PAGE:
a contoured recess on one of said'top and bottom surfaces of each of said cutting elements and a contoured projection on the other of said surfaces, said recess and said projection being of mating shape for interconnecting said cutting elements in interlocking relationship in said broaching array, said contoured recess and said contoured projection extending along substantially the full length of said body; and i channel means in the contoured recess in at least some, of said cutting elements for supplying lubricating fluid to said cutting elements.

2. A segmented broach as in claim 1 wherein:

said channel means includes a channel along the base of said contoured recess.

3. A segmented broach as in claim 2 wherein:

said contoured recess is a V-groove and said contoured pro.- jection is a mating V-projection said channel being at the base of said V-groove.

4. A segmented broach as in claim 1 including branch lubrication supply channels extending from said channel.

5. A segmented broach as in claim 1 including:

a ram body for said broaching array; and

manifold means in said ram body communicating with said channel means to deliver lubricating fluid to said cutting elements. I i

6. A cutting element for a broach, the cutting element havmg: I

a body with top and bottom surfaces and atleast one con.-

toured cutting surface between said top and bottom surfaces; a contoured recess on one of said top and bottom surfaces; a contoured projection of the other of said top and bottom surfaces, said contoured recess and contoured projection being of interlocking shape and extending along substantially the entire length of said body; and channel means in said contoured recess for lubricating fluid to said cutting surface. 7. A cutting element as in claim 6 wherein:

pp y g said contoured recess is a V-groove and said contoured projection is a corresponding V-projection, said channel means being a channel in said V-groove.

8. A cutting element as in claim 6 including:

branch lubrication supply channels extending from said channel means.

9. A cutting element as in claim 6 including:

an opening through said cutting element near the root of said cutting element and through said top and bottom surfaces, said channel communicating with said opening.

10. A segmented broach including:

a plurality of cutting elements;

retaining means for securing said cutting elements in a broaching array;

a first V-groove contoured shape on one surface of each of said cutting elements and a second mating V-projection contoured shape on another surface of each of said cutting elements for interconnecting said cutting elements in interlocking relationship in said breaching array; and

supply means in at least some of said cutting elements for supplying lubricating fluid to said cutting elements, said supply means including a channel at the base of the V- groove contoured surface of some of the cutting elements.

11. A segmented broach as in claim 10 wherein:

said V-groove, said V-projection and said channel extend along the length of said cutting elements.

12. A segmented broach as in claim 10 including branch lubrication supply channels extending from said supply channel.

13. A segmented broach as in claim 10 including:

a ram body for said broaching array; and

manifold means in said ram body communicating with said supply means to deliver lubricating fluid to said cutting elements.

14. A cutting element for a broach including:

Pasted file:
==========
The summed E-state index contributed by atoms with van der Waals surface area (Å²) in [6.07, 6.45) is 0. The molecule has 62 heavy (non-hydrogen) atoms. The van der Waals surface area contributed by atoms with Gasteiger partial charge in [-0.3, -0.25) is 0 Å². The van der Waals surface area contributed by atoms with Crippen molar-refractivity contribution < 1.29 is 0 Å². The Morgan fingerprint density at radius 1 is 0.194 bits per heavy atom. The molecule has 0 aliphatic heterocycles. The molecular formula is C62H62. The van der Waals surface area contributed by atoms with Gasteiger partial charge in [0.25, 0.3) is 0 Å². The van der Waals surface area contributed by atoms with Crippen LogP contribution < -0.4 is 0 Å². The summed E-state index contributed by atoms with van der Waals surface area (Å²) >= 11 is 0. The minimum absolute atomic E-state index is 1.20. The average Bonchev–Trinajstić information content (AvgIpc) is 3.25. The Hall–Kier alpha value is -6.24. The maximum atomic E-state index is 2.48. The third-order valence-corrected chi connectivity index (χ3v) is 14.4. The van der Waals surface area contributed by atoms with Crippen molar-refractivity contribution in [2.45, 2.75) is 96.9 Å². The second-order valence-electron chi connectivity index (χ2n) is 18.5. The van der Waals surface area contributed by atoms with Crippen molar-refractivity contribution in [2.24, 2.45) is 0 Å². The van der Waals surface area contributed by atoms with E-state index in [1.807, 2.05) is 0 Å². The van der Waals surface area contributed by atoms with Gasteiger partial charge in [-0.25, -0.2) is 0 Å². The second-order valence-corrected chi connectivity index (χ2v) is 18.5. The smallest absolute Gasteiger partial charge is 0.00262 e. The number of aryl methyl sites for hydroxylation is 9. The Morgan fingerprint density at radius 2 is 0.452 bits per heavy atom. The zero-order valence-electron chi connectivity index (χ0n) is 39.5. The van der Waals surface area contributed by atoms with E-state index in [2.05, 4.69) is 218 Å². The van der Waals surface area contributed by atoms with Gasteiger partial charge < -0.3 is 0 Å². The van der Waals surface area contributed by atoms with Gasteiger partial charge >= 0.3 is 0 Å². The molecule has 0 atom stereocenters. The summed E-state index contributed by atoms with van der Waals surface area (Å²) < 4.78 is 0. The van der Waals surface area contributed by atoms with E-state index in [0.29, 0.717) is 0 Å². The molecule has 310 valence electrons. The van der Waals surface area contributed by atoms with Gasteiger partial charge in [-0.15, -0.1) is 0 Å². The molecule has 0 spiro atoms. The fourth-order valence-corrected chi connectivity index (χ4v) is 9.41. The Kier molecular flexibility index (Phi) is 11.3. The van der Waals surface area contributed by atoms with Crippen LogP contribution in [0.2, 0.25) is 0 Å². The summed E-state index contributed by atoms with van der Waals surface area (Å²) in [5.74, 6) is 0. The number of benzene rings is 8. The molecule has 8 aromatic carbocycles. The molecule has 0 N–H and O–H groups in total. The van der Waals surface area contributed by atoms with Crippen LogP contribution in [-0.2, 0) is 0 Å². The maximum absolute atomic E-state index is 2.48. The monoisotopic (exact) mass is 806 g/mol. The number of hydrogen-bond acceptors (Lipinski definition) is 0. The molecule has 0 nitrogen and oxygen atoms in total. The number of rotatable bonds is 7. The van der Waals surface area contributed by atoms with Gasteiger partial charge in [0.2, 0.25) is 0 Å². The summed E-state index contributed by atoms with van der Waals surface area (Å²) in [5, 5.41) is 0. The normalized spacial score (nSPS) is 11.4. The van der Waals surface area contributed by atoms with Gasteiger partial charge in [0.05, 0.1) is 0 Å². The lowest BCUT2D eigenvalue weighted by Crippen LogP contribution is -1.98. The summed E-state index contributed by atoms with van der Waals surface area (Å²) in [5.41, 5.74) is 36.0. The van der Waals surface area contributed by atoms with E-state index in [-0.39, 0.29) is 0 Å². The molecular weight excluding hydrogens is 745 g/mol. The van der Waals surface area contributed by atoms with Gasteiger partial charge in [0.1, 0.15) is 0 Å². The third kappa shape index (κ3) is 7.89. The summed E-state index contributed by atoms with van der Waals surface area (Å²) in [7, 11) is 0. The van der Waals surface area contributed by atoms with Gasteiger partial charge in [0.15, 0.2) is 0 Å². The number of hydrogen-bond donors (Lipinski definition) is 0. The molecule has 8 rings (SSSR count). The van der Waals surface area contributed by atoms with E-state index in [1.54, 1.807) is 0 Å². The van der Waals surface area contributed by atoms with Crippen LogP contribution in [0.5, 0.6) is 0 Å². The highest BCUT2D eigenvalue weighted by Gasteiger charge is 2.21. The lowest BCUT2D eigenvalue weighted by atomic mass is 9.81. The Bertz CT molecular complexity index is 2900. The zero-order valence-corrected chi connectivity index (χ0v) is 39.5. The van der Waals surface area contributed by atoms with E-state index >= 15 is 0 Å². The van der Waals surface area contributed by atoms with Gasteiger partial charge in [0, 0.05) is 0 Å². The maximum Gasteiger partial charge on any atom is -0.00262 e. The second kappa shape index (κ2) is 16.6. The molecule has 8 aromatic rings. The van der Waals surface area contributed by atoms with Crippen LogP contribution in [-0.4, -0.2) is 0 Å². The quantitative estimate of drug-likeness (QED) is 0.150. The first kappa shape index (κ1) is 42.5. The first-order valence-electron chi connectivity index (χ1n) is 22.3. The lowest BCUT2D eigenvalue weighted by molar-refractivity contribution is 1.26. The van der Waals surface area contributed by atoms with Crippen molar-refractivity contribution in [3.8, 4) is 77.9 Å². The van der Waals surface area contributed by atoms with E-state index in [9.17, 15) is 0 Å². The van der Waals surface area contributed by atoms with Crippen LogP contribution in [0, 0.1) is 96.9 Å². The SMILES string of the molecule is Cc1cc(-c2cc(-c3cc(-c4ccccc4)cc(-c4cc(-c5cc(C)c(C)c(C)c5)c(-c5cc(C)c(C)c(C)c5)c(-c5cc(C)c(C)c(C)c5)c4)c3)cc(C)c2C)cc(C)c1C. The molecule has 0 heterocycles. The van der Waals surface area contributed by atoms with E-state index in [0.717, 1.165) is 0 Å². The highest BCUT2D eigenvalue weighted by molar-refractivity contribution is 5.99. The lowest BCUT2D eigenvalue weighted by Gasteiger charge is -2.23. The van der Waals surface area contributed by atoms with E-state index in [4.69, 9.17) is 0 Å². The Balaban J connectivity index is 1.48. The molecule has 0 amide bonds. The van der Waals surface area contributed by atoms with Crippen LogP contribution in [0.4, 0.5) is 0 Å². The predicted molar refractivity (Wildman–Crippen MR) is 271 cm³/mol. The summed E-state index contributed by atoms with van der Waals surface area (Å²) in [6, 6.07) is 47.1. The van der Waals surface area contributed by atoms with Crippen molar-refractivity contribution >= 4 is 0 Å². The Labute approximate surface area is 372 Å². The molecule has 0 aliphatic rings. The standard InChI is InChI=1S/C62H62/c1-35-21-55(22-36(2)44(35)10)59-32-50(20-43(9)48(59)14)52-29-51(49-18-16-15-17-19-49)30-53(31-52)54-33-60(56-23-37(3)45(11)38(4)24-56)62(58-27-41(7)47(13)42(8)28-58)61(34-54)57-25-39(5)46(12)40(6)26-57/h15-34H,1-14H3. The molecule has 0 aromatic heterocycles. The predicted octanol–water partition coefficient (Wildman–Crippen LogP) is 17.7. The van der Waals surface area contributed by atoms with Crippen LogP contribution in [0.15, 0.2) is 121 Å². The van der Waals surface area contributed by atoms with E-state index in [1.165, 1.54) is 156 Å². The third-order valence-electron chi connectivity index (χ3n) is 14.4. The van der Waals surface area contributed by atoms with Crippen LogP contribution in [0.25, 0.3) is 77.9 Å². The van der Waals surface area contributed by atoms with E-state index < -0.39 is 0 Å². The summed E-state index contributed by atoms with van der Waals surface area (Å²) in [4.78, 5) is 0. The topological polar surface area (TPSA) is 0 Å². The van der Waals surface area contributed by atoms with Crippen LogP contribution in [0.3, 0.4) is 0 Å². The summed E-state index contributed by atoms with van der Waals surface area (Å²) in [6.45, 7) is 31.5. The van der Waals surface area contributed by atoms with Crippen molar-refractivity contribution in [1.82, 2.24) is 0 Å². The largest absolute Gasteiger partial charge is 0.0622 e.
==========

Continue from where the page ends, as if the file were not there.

a cutting tooth portion;

a top surface having a V-groove contour;

a bottom surface having a V-projection contours, said V- groove and said V-projection being of a mating shape; and

channel means in said V-groove contoured surface for supplying lubricating fluid to said cutting tooth portion.

15. A cutting element for a broach as in claim 14 wherein:

said V-groove contour extends along the length of said top surface and said V-projection contour extends along the length of said bottom surface, and said channel means extends along the length of said top surface.

16. A cutting element as in claim 14 including:

branch lubrication supply channels extending from said channel.

17. A cutting element as in claim 14 including:

an opening through said cutting element near the root of said cutting element and through said top and bottom surfaces, said channel communicating with said opening.

Patent Citations
Cited PatentFiling datePublication dateApplicantTitle
US24284 *Jun 7, 1859 Improvement in knitting-machines
US1440933 *Jul 15, 1920Jan 2, 1923Perkins Appliance CompanyBroach
Referenced by
Citing PatentFiling datePublication dateApplicantTitle
US3872561 *Feb 7, 1974Mar 25, 1975Illinois Tool WorksMetal cutting and finishing tool
US4456408 *Jan 11, 1982Jun 26, 1984Glasow Kenneth EHigh speed milling cutter
US5176480 *Jun 11, 1990Jan 5, 1993Carboloy Inc.Broaching apparatus and methods
US6619890 *Jul 20, 2001Sep 16, 2003Rolls-Royce PlcBroaching
US6702524 *Sep 26, 2001Mar 9, 2004Rolls-Royce CorporationBroach carrier
US6767168Jun 4, 2001Jul 27, 2004Rolls-Royce CorporationMethod and apparatus for forming openings in a workpiece
US8070396 *Sep 13, 2006Dec 6, 2011Seco Tools AbBroach tool and a broach insert
US8647022Feb 1, 2011Feb 11, 2014United Technologies CorporationBroaching tool
CN101262975BSep 12, 2006Aug 3, 2011山高刀具公司Broach tool and broach insert
DE3007106A1 *Feb 26, 1980Sep 11, 1980Gen ElectricRaeumvorrichtung
WO1983002420A1 *Dec 27, 1982Jul 21, 1983Gleason WorksHigh speed milling cutter
WO2007032728A1 *Sep 12, 2006Mar 22, 2007Pajazit AvdovicA broach tool and a broach insert
Classifications
U.S. Classification407/17, 407/11
International ClassificationB23Q1/00, B23D43/02
Cooperative ClassificationB23D43/04, B23Q1/0036
European ClassificationB23D43/04, B23Q1/00B2B2